to a clear blue sky above grand, sweeping slopes of
green

and since
the poet not driving this far
for dinky mountains with no snow
and dinky little dried up trees
that's the way it will be
and
since
once again
he'll be there and you won't
you'll just have to take his word for it








While the techniques of war have changed, the people fighting them haven't. Siegfried Sassoon, who was one of those fighting in the World War I, tells us about them through his poems in The War Poems, an anthology first published by Faber and Faber in 1983.

Here are two of those poems, complete with the poet's note after each poem.



Golgotha

Through Darkness curves a spume of falling flares
That flood the field with shallow, blanching light.
    The huddled sentry stares
   On gloom at war with white,
   And white receding slow, submerged in gloom.
   guns into mimic thunder burst and boom,
   And mirthless laughter rakes the whistling night.
The sentry keeps his watch where no one stirs
But the brown rats, the nimble scavengers.

March 1916

Written in trenches. The weather beastly wet and the place was like the end of the world.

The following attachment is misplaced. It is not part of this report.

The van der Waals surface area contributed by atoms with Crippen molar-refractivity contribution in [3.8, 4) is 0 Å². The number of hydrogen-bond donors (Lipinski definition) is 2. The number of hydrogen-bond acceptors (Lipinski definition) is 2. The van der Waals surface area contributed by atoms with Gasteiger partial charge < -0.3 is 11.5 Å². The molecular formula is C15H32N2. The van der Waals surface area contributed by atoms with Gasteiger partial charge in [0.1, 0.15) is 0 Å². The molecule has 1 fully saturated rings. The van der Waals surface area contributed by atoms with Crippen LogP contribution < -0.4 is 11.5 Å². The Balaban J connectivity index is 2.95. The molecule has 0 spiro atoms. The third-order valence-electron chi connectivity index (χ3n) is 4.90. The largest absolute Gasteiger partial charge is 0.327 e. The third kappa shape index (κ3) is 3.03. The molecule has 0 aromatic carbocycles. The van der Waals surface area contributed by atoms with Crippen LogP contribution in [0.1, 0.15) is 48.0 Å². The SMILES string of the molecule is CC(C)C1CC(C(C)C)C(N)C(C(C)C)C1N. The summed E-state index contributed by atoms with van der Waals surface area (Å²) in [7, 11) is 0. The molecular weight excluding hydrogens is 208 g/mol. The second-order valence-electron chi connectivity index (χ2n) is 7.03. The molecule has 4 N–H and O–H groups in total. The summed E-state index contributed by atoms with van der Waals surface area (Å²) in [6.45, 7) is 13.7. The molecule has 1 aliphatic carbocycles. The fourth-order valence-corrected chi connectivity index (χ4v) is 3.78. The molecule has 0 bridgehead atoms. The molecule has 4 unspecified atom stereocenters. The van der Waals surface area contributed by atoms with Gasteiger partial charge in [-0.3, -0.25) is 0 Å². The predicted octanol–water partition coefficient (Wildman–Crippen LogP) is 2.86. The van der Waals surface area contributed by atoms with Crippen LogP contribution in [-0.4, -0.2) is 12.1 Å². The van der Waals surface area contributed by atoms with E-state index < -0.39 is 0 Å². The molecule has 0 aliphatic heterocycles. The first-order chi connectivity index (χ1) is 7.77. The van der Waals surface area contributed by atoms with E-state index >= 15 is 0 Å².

A Subaltern

He turned to me with his kind, sleepy gaze
And fresh face slowly brightening to the grin
That sets my memory back to summer days,
With twenty runs to make, and last man in.
He told me he'd been having a bloody time
In trenches, crouching for the crumps to burst,
While squeaking rats scampered across the slime
And the grey palsied weather did its worst.
But as he stamped and shivered in the rain,
My stale philosophies had served him well:
Dreaming about his girl had sent his brain
Blanker than ever - she'd no place in Hell...
"Good god!" he laughed, and slowly filled his pipe,
Wondering "why he always talks such tripe."

March 1916

D. C. Thomas, killed on March 18. I wrote this about ten days before, when he'd been telling me how my sage advice had helped him along.









I have a new friend of "Here and Now" this week, the poet Lee Minh Sloca. Lee was born in Saigon, Vietnam, where he escaped two weeks prior to its collapse. He majored in Psychology at University of California at Santa Cruz. After college, he worked for 14 years in the mental health and the psychoeducational field with special needs
children. Feeling unfulfilled, he shifted his life path to being a poet and a webdesigner. Lee lives in Los Angeles, CA. After campaigning for Obama in the '08 election, he is currently seeking work that will align with the President's philosophy of serving the
community.



Just the Two of Us by Grover Washington Jr. with Bill Withers, Will Smith, Porter Wagoner and Dolly Parton, and Eminem